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RE: Finding Locks

From: Bicking, David (HHoldings, IT) <David.Bicking_at_thehartford.com>
Date: 2007-09-17 17:19:45 CEST

> -----Original Message-----
> From: Erik Huelsmann [mailto:ehuels@gmail.com]

> > I have to disagree with the assertion that it would be
> useless in the
> > working copy. True, it could become invalid between updates,
> Well, I'd not use the word /could/, I'd say *will*, because
> there's no saying how long either the lock owner will keep
> the lock or how often the user will update the working copy.
> > but at
> > least the user has some idea that a file she wants to use
> is locked by
> > someone else as of the last update.
> If you want to update the file, obviously, you'd need to
> acquire the lock first. At that time, the client needs to
> contact the server to acquire it. If a lock is already held,
> the user will be notified of that fact...
> > Then, a quick update will verify if
> > that is still the case, and if it is the same person.
> Armed with this
> > information, she can then contact that person and
> coordinate their work.
> ... and with that information she can go through the steps
> you describe above.
> > Without any lock identification on the client side, it becomes a
> > manual process that requires the user to remember to check
> for locks,
> Not really, but it would require the user to lock the file,
> which, obviously you want the user to do anyway...
> > examine
> > the list of files, and be sure the one that has her
> interest is not in
> > the list.
> > Can you see the value in this? Is there a chance you might change
> > your mind?
> Not yet, sorry.
> bye,
> Erik.

Interesting. What happens when a person gets a lock on a file while
another person begins working on his own local copy? Am I correct in
believing that the user who doesn't have the lock will do his work
oblivious to the new lock until he attempts to commit? What happens if
the person who has the lock made changes that make the second person's
work totally useless?

It seems to me that it would be useful to know this with a quick
"update" operation. Keep in mind that I'm looking at this through the
eyes of joe (microsoft) developer who is using an IDE integration. Many
of them are a bit more "lazy" when it comes to SCM. They don't want to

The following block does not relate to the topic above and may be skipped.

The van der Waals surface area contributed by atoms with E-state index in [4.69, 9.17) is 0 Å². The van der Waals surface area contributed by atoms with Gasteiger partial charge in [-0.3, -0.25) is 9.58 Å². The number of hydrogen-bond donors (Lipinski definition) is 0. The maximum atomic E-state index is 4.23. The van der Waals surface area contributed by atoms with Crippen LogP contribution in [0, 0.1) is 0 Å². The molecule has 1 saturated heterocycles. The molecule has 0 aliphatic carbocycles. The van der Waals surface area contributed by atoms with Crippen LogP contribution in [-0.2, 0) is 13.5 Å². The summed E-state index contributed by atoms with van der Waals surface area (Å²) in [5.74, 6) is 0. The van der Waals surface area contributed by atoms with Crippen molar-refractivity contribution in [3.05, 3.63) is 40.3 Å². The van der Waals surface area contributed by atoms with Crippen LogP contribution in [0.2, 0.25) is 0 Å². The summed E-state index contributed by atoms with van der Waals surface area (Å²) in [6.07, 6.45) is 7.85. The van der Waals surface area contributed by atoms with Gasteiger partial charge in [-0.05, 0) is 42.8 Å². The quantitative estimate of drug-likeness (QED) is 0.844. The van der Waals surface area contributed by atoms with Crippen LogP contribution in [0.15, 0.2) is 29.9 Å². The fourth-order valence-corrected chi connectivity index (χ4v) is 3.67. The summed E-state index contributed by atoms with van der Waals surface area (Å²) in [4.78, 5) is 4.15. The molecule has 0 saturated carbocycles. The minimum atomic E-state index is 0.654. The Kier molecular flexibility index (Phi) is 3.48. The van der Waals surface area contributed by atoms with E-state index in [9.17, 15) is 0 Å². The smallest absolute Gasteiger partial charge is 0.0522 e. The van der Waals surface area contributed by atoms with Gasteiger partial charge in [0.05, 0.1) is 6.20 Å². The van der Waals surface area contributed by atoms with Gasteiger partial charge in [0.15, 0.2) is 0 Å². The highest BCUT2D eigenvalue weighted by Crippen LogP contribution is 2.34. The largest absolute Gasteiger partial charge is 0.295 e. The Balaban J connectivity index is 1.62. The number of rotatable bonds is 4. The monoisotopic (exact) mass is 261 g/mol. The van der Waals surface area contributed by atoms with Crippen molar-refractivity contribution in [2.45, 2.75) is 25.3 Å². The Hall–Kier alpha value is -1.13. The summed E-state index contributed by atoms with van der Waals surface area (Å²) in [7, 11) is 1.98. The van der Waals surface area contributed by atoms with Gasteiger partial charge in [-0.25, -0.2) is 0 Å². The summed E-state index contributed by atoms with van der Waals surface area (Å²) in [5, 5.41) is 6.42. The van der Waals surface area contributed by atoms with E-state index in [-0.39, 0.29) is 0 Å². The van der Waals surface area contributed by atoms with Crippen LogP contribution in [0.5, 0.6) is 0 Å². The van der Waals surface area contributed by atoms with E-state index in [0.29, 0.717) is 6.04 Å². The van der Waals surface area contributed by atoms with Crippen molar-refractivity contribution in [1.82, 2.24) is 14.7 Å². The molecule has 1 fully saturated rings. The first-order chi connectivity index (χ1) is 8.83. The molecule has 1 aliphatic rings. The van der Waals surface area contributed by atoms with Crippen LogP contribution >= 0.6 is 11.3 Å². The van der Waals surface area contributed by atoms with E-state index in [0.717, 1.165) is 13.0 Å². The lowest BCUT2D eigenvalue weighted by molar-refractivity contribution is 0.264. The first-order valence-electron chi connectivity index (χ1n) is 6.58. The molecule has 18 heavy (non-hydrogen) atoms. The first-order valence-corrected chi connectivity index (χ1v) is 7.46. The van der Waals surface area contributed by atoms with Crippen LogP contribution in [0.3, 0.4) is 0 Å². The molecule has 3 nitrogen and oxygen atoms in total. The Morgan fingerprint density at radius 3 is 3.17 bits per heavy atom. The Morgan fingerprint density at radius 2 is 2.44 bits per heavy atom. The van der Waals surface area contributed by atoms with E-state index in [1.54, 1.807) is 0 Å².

execute a "list all changes on the server" operation. They want to see
a visual notification that something interesting changed ("oh, gee, with
this update, the file I'm editing suddenly has a padlock on it! I
wonder who did that?").

Granted, the individuals who may or may not be giving me a hard time for
the lack of this notification, might not want to do even the work I'm
suggesting. There are some people who expect the server to be pushing
out information all the time. I'm merely putting this out there as an
issue that I agree has some merit for the above reasons.

A few bytes of information in the working copy can't hurt that much, and
the fact that it will almost certainly be out of date quickly is true
for every other aspect of the working copy, too, so why bother keeping

> From: Andy Levy [mailto:andy.levy@gmail.com]
> How would this be any different (or better, from a user's
> perspective) from just enforcing the svn:needs-lock property?
> Before the user edits the file, they'll need to obtain the
> lock, and if someone else has it, they'll be informed at that time.

True, except when user "B" doesn't want a lock, but does want to edit
without worrying about being invalidated later.

I was interrupted from writing this just now by someone arguing
vigorously for the importance of the user being notified when someone
else has any file "checked out" (I'm not even talking about locks here).
Perhaps it is just a philosophical difference that cannot be bridged
with some people.

He feels it is critical for coordination between developers, rather than
finding out "at the end" that there is some conflict, and doing it any
other way imposes an "external manual process" of coordination. The
model is completely different from Subversion. Users need to tell the
server they intend to edit "this file". I'm afraid it is VSS legacy.
However many other commercial products work in the same way.

Have you encountered this kind of attitude? Would you say it is
"wrong"? How would you convince someone of a different way?

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Received on Mon Sep 17 17:16:18 2007

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